A Kentucky high school held an 'Adulting Day', foregoing its curriculum for real-life skills like how to pay bills, change a tire and cook.
High schools might need to start focusing more on real-life issues like handling credit cards or how to behave during a traffic stop.
UTMB Health Behavioral Health and Research director and professor Dr. Jeff Temple is a psychologist in the Department of Obstetrics and Gynecology. He said with seven teachers and different homework assignments, high school isn't really indicative of real life when in reality we only have one boss.
"I do think that we fail kids, oftentimes with practical issues, like changing a tire and learning to clean and cook," said Temple.
He said teaching adulting should be affirmative, like "you got this", not negative, like "adulting is hard".
"It's not a scary thing, it's a fun experience, and here's how to make it even better," said Temple.
Mainstream Mental Health psychologist Dr. John Huber said every high school student in this country should know basic life skills. Students might never use the science and math they're learning, but will need to know how to pay rent and read and pay their cell phone bill.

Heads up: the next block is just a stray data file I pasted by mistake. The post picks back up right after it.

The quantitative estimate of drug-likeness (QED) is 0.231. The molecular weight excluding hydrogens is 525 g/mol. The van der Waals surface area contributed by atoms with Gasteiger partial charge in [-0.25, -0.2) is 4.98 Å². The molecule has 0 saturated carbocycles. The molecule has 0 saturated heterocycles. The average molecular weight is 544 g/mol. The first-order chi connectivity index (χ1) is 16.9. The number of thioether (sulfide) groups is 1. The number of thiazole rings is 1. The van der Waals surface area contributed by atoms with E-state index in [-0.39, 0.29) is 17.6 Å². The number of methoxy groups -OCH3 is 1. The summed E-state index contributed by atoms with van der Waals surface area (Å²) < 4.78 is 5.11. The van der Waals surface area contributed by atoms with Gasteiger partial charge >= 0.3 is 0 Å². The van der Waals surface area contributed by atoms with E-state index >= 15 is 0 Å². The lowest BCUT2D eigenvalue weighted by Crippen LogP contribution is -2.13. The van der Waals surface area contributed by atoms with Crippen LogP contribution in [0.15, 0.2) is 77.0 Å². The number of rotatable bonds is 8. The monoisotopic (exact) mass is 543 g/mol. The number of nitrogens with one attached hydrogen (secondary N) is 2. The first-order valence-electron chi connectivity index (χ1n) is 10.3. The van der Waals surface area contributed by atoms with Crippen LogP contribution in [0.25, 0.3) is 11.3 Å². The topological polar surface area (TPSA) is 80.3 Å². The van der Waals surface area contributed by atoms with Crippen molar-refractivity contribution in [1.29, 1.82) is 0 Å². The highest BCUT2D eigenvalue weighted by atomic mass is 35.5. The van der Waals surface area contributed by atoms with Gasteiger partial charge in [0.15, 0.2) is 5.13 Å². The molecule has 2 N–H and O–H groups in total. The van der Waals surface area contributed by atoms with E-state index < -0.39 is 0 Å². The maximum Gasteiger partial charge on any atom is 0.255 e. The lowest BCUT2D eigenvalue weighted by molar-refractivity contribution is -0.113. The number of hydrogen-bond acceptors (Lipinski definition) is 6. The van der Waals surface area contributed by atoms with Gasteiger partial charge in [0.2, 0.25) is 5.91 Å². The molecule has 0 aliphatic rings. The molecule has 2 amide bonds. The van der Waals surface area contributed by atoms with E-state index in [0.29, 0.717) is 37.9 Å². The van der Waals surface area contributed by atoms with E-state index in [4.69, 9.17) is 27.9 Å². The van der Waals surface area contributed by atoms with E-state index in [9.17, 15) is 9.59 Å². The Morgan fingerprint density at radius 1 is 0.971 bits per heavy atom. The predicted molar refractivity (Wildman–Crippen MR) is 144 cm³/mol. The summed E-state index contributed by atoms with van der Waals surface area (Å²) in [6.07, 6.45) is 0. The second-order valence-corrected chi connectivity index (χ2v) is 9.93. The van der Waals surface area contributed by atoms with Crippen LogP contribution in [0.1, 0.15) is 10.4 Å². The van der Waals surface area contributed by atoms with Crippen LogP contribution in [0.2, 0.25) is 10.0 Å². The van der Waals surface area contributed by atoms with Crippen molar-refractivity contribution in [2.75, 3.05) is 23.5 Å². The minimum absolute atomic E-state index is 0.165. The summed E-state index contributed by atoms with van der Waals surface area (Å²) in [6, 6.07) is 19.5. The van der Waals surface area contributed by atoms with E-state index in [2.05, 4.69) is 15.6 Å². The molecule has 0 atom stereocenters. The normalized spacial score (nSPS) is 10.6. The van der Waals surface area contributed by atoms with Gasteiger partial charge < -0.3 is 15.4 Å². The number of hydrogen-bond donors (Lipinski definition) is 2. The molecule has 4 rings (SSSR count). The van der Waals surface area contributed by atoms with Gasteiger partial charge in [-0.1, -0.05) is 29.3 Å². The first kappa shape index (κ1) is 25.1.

"They need daily functioning skills that used to be taught in home economics, but we're moving away from that," said Huber. "As we become more of a technologically-based society, our kids are losing contact with how to do those basic things," said Huber.
Huber said with all the current food delivery services, students should learn how to properly cook and store food safely and not cross contaminate raw foods like poultry with other foods.
Both agree younger folks need to be taught basic communication skills like: how to interact with one another in real life, realize when someone might be suffering, as well as how to act in personal and professional relationships.